It's 1967, an hour before dinner, and your husband unexpectedly drags home a couple of old school buddies for dinner. What do you do? Your threat to run away and join the circus is not being taken very seriously (perhaps because you would survive one try on the flying trapeze in the best-case scenario).
The minutes are flying by.
Quick, see what Betty Crocker's Hostess Cookbook has to say.
I hope you like cans.
Or, if we're being honest, maybe you hope your guests DON'T like cans. That will make it a short visit.
Let's start out with some nice spiced soup. Any guesses as to what that might entail?
If you guessed a can of condensed pea soup with a quarter teaspoon of nutmeg and a few random olives dumped in, great guess! You understand how these cookbooks work. (And if you really want to get rid of your guests early, I will break the laws of time and space to ship little Linda Blair back to 1967 to serve the pea soup for you.)
Soup is not enough, though. What about the main course?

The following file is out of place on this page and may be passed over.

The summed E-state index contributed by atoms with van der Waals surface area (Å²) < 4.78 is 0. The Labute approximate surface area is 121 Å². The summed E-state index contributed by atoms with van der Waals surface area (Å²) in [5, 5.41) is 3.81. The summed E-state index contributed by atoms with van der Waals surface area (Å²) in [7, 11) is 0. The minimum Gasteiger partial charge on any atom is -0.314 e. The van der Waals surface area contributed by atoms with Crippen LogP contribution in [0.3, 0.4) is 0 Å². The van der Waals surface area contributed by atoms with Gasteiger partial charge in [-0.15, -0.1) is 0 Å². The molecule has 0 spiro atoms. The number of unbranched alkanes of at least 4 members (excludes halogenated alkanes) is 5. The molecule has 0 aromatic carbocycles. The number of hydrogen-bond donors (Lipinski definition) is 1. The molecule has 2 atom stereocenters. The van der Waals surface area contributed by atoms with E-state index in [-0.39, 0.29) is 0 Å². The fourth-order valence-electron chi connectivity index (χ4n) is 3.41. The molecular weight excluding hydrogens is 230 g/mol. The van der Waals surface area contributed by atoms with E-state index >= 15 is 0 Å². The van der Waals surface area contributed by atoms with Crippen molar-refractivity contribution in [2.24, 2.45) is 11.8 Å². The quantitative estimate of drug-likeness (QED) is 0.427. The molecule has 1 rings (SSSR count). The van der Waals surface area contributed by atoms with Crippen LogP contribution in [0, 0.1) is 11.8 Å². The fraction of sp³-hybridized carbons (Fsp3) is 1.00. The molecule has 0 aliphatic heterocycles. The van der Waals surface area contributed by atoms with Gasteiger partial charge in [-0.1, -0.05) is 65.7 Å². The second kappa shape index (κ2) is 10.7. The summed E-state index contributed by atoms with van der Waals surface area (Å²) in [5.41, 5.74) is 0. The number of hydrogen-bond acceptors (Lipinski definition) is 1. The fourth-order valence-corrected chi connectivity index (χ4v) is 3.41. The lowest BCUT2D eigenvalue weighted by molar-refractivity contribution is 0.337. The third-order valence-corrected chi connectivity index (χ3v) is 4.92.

Try some pork and peanuts! The "pork" in question is a can of luncheon meat doctored up with sweet potatoes, corn syrup (quite a bit of it, too!), peanut butter, orange juice, and a big jar of spiced crab apples.
I'm so busy imagining how cloyingly sweet this dish will be that I almost skip right over that last item. Canned spiced crab apples? I didn't even realize that was a thing, much less a thing that you as a '60s homemaker might be expected to have sitting around on a cupboard shelf waiting for some unexpected-and-barely-tolerated company. But if you do have them, why not throw them on top of canned meat with seriously sweet peanut butter?
What would canned spiced crab apples even look like? We are in luck:
Apparently they're whole apples-- stems on and everything so they will be extra tricky to eat. Pair 'em with canned green beans and the aforementioned slime-green soup garnished with floating eyeballs, and you have a meal fit for unexpected company!